“The impact of these women farmers building local networks and resulting events like Soil Sisters bring strong economic ripple effects into our broader community,” shares Cara Carper, Executive Director of the Monroe Chamber of Commerce and Industry.  “Soil Sisters lures tourists to the area who specifically seek out local and organic food options on the menu.  This then prompts interest of other restaurants in the area to start incorporating locally-sourced produce and seasonal items on their menus, which in turn grows the successful businesses of our local farmers and restaurants, which bring more tourists.”

“Build it and they will come” may work for a baseball field of dreams in the middle of Iowa.  But it also adds up to good advice when you harbor this need to connect with other local like-minded farmers. Start initiating, keep inviting and stay in it for the long term and you will amaze yourself with the women who show up around the table, thanks to your leadership.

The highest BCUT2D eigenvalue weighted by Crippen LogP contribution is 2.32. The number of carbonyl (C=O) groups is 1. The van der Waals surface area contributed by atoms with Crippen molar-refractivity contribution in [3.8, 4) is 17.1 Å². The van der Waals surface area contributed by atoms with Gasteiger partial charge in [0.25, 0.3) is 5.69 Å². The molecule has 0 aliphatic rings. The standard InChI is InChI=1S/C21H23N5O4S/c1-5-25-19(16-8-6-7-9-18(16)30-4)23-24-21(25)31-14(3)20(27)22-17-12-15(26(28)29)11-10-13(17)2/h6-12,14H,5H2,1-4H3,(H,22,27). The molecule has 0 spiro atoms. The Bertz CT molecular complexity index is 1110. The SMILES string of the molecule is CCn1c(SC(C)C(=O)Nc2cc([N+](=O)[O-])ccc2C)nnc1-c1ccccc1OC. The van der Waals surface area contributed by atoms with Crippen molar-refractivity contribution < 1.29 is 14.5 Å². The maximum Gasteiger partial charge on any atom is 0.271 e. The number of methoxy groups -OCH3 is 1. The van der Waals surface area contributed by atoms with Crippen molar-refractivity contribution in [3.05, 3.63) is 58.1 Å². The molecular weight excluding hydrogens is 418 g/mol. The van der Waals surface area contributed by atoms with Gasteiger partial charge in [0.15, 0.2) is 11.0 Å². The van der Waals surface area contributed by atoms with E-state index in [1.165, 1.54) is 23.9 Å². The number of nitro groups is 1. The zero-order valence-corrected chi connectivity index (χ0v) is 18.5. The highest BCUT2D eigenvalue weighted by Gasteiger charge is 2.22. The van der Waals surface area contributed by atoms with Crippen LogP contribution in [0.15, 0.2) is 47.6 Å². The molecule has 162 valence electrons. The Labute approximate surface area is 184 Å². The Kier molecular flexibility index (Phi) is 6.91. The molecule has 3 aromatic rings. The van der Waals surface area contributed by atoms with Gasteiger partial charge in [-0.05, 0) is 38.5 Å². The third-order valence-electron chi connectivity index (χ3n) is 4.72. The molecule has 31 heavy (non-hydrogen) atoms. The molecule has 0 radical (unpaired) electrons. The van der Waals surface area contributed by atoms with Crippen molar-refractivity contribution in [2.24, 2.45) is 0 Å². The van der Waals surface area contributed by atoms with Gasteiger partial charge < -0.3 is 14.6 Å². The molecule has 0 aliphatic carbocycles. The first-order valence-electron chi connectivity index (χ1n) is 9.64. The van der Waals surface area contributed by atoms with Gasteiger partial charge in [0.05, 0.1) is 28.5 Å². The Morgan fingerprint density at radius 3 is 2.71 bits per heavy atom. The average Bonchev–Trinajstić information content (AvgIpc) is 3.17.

Come visit during this year’s Soil Sisters weekend and meet our network firsthand.  Hopefully you’ll return home with inspiration to launch your own area gatherings, changing your community for the better, one potluck at a time.

Lisa Kivirist is the author of Soil Sisters and founder of theRural Women’s Project of the Midwest Organic and Sustainable Education Service. She is also Senior Fellow, Endowed Chair in Agricultural Systems at the Minnesota Institute for Sustainable Agriculture at the University of Minnesota. With her husband John D. Ivanko, she has co-authoredRural Renaissance, Homemade for Sale, the award-winningECOpreneuringandFarmstead Chefalong with operating Inn Serendipity B&Band Farm, completely powered by the wind and sun. Both are regular speakers at the Mother Earth News Fairs. As a writer, Kivirist contributes to Mother Earth News, most recently,9 Strategies for Self-Sufficient Living. They live on a farm in southwestern Wisconsin with their son Liam, millions of ladybugs and a 10 kW Bergey wind turbine.